Mindful of these shortcomings, Huffman began collecting fecal samples from Chausiku’s troop to get a sense of their parasite loads. Biochemist colleagues analyzed the broad-leafed plant, Vernonia amygdalina, and discovered more than a dozen new compounds with antiparasitic properties. After chimps chewed the plant, Huffman would come to learn, parasite loads (as measured by eggs in their stool) decreased by as much as 90 percent in a day. The plant was an effective dewormer. It was also known to kill domestic goats in West Africa, and that toxicity highlighted the apparent skill with which the chimps exploited the plant. Somehow they used enough to kill parasites, but not so much as to kill themselves. They also tended to chew more V. amygdalina during the wet season, when parasites were more abundant, indicating that they sought its medicinal benefits when they needed them most. They seemed to target one parasite in particular, a nasty worm called Oesophagostomum stephanostomum that could cause painful nodules along the intestinal wall and even, in severe infestations, death.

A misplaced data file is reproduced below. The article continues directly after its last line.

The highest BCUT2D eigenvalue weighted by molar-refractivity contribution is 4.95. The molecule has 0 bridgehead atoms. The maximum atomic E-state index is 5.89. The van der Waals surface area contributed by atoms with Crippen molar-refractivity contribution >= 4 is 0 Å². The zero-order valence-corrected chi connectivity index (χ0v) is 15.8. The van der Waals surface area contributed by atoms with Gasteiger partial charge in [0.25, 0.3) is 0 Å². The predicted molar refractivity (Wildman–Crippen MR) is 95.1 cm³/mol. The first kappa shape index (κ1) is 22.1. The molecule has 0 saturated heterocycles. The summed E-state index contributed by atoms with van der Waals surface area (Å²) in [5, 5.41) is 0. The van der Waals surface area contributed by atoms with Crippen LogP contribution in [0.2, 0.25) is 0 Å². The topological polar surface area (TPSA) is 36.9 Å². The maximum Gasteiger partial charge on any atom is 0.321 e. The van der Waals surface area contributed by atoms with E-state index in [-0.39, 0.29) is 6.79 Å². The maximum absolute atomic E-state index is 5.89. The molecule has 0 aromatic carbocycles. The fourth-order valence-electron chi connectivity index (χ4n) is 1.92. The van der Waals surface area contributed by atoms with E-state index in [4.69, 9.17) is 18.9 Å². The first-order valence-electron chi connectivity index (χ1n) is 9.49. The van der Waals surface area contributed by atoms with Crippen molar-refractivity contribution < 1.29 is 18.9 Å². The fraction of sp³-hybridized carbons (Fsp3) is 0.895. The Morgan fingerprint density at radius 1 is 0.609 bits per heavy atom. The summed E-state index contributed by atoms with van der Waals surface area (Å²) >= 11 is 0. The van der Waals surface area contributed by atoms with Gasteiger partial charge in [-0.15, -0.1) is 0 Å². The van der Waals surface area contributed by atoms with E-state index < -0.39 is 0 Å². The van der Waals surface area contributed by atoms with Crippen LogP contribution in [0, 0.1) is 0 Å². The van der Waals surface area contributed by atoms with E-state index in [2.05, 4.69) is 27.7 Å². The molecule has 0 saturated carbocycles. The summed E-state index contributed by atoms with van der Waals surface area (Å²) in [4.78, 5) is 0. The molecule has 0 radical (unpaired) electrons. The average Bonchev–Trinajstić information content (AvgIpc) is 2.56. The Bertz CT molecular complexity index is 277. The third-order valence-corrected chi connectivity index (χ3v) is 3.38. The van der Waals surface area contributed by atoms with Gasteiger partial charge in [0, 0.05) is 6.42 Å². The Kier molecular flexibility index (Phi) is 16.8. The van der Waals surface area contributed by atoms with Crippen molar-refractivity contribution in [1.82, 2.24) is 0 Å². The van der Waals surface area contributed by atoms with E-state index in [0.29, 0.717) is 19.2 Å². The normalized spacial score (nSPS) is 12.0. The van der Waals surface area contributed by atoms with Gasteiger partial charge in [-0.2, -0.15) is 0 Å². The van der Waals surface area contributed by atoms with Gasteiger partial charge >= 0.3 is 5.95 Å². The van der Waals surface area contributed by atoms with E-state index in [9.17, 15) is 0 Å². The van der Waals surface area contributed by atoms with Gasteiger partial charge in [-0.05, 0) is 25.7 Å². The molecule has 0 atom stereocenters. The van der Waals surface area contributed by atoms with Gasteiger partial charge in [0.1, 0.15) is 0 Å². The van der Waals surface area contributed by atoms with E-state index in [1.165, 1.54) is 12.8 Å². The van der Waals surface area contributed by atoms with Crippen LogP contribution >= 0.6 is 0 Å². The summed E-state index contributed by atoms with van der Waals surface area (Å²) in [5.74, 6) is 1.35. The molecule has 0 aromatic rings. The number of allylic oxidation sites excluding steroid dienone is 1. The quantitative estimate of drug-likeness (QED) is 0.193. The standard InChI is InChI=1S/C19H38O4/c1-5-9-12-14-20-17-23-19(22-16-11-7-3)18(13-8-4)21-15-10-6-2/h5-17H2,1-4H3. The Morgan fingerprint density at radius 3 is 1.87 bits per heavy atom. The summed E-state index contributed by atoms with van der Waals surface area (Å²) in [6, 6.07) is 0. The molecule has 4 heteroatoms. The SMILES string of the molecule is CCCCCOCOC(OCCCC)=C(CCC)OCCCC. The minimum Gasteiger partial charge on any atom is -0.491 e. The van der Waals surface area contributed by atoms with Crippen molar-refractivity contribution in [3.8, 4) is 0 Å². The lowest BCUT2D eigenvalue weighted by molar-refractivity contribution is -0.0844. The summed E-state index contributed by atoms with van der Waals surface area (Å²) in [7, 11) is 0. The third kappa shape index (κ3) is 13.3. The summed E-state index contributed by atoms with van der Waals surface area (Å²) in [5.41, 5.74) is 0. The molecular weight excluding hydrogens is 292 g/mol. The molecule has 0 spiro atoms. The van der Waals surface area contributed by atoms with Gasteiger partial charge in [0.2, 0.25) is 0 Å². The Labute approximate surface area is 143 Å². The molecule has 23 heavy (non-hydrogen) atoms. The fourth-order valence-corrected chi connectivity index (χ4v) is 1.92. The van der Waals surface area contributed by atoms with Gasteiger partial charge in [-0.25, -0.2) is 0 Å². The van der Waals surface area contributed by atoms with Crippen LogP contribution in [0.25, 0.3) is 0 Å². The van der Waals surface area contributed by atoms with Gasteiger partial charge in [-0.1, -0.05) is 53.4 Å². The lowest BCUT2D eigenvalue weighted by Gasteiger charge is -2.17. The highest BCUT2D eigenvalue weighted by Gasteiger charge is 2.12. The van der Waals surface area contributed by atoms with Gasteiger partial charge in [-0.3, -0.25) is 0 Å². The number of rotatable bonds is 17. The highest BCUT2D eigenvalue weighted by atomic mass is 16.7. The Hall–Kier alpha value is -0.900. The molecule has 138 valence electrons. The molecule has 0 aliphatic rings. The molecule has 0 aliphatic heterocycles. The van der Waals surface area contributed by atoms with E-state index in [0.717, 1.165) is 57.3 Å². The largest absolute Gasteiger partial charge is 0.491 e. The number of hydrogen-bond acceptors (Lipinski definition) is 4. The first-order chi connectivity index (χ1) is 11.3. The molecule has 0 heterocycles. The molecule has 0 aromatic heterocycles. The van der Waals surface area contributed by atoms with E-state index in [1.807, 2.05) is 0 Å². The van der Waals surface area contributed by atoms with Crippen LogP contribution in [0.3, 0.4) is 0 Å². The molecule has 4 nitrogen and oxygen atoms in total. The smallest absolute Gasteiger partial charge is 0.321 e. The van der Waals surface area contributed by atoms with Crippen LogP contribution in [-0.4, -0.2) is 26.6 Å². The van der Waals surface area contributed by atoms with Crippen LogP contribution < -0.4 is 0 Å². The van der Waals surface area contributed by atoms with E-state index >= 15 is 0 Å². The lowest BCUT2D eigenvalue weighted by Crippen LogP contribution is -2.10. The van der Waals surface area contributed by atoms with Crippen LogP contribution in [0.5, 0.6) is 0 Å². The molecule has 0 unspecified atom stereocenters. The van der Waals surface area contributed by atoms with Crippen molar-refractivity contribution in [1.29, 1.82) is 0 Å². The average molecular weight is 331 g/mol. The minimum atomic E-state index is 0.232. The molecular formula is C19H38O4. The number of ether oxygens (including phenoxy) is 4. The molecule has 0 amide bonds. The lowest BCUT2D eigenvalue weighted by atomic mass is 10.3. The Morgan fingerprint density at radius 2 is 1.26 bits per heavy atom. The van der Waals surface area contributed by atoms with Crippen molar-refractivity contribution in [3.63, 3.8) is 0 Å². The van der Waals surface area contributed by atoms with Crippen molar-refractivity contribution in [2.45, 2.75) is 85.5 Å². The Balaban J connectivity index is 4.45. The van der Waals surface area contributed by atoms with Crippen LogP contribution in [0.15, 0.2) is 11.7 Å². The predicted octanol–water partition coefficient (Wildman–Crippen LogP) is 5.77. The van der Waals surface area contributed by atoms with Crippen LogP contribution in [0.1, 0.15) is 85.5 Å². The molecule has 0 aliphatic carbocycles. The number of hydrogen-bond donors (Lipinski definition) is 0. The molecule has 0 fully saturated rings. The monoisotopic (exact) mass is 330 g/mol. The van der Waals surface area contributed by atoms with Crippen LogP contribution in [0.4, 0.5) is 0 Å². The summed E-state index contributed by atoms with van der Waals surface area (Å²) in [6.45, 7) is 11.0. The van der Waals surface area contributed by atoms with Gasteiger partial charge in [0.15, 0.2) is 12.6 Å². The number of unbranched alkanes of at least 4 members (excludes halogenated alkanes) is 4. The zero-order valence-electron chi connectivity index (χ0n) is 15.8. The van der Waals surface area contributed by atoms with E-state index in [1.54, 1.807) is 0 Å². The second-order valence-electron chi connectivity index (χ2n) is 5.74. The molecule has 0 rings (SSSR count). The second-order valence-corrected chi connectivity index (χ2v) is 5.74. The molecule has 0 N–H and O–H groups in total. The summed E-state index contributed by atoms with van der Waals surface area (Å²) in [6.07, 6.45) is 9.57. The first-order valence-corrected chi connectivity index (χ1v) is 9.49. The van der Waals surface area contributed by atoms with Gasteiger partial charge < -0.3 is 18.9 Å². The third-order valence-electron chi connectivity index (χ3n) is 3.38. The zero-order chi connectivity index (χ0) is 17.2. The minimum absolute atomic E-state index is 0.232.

Huffman, a professor at Kyoto University in Japan, has since become a leading expert on animal self-medication. In recent decades, primatologists have shown that chimps use tools, know right from wrong and even have the ability, called theory of mind, to imagine what other chimps are experiencing. Huffman’s contribution to this increasingly nuanced understanding of our nearest relative has been to establish that, even though they lack the abilities we consider might be necessary for the development of medical knowledge — namely, humanlike language — chimps practice a form of rudimentary medicine. They know enough about the plants around them to treat illness.